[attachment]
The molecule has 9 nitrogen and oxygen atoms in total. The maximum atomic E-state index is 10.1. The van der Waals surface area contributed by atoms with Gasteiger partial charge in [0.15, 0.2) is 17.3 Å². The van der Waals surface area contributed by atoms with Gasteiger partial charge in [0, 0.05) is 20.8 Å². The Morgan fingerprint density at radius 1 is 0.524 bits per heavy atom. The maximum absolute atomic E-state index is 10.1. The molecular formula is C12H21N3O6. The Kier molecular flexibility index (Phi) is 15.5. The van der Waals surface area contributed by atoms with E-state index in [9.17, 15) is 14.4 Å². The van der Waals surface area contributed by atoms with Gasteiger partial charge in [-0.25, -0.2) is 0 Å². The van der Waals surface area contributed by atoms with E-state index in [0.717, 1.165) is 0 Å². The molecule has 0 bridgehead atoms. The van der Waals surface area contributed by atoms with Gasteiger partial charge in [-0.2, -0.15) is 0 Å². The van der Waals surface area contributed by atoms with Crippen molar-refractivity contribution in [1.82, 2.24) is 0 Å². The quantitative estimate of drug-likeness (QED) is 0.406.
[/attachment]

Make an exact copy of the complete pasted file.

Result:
The molecule has 9 nitrogen and oxygen atoms in total. The maximum atomic E-state index is 10.1. The van der Waals surface area contributed by atoms with Gasteiger partial charge in [0.15, 0.2) is 17.3 Å². The van der Waals surface area contributed by atoms with Gasteiger partial charge in [0, 0.05) is 20.8 Å². The Morgan fingerprint density at radius 1 is 0.524 bits per heavy atom. The maximum absolute atomic E-state index is 10.1. The molecular formula is C12H21N3O6. The Kier molecular flexibility index (Phi) is 15.5. The van der Waals surface area contributed by atoms with E-state index in [9.17, 15) is 14.4 Å². The van der Waals surface area contributed by atoms with Gasteiger partial charge in [-0.25, -0.2) is 0 Å². The van der Waals surface area contributed by atoms with E-state index in [0.717, 1.165) is 0 Å². The molecule has 0 bridgehead atoms. The van der Waals surface area contributed by atoms with Gasteiger partial charge in [-0.2, -0.15) is 0 Å². The van der Waals surface area contributed by atoms with Crippen molar-refractivity contribution in [1.82, 2.24) is 0 Å². The quantitative estimate of drug-likeness (QED) is 0.406.